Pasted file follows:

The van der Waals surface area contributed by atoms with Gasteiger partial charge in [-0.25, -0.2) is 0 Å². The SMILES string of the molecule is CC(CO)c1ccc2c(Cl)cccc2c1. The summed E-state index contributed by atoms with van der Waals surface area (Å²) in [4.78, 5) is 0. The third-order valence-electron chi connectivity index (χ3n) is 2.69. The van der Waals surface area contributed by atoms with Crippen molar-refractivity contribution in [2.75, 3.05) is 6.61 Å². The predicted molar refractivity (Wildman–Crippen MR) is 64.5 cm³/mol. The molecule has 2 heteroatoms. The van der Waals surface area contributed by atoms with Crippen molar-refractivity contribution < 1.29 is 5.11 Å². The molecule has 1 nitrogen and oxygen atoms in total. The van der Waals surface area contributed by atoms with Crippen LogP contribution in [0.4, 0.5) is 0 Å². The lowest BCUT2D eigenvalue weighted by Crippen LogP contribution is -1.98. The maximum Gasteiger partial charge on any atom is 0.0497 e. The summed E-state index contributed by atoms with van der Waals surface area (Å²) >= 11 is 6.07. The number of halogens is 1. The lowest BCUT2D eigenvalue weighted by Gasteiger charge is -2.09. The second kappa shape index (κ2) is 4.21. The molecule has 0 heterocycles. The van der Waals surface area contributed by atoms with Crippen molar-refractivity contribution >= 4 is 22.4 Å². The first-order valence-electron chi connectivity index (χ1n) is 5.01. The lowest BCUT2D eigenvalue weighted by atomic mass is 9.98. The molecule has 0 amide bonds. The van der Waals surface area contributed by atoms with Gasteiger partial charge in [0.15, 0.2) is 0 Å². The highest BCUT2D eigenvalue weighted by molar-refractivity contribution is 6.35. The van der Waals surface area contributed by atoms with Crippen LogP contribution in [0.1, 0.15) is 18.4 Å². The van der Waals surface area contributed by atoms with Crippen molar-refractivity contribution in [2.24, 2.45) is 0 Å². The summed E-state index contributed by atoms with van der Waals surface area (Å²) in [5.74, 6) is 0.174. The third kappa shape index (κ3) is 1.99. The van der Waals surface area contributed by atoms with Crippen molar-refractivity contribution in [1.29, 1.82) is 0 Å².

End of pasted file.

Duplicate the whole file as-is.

The van der Waals surface area contributed by atoms with Gasteiger partial charge in [-0.25, -0.2) is 0 Å². The SMILES string of the molecule is CC(CO)c1ccc2c(Cl)cccc2c1. The summed E-state index contributed by atoms with van der Waals surface area (Å²) in [4.78, 5) is 0. The third-order valence-electron chi connectivity index (χ3n) is 2.69. The van der Waals surface area contributed by atoms with Crippen molar-refractivity contribution in [2.75, 3.05) is 6.61 Å². The predicted molar refractivity (Wildman–Crippen MR) is 64.5 cm³/mol. The molecule has 2 heteroatoms. The van der Waals surface area contributed by atoms with Crippen molar-refractivity contribution < 1.29 is 5.11 Å². The molecule has 1 nitrogen and oxygen atoms in total. The van der Waals surface area contributed by atoms with Crippen LogP contribution in [0.4, 0.5) is 0 Å². The lowest BCUT2D eigenvalue weighted by Crippen LogP contribution is -1.98. The maximum Gasteiger partial charge on any atom is 0.0497 e. The summed E-state index contributed by atoms with van der Waals surface area (Å²) >= 11 is 6.07. The number of halogens is 1. The lowest BCUT2D eigenvalue weighted by Gasteiger charge is -2.09. The second kappa shape index (κ2) is 4.21. The molecule has 0 heterocycles. The van der Waals surface area contributed by atoms with Crippen molar-refractivity contribution >= 4 is 22.4 Å². The first-order valence-electron chi connectivity index (χ1n) is 5.01. The lowest BCUT2D eigenvalue weighted by atomic mass is 9.98. The molecule has 0 amide bonds. The van der Waals surface area contributed by atoms with Gasteiger partial charge in [0.15, 0.2) is 0 Å². The highest BCUT2D eigenvalue weighted by molar-refractivity contribution is 6.35. The van der Waals surface area contributed by atoms with Crippen LogP contribution in [0.1, 0.15) is 18.4 Å². The van der Waals surface area contributed by atoms with Crippen molar-refractivity contribution in [2.24, 2.45) is 0 Å². The summed E-state index contributed by atoms with van der Waals surface area (Å²) in [5.74, 6) is 0.174. The third kappa shape index (κ3) is 1.99. The van der Waals surface area contributed by atoms with Crippen molar-refractivity contribution in [1.29, 1.82) is 0 Å².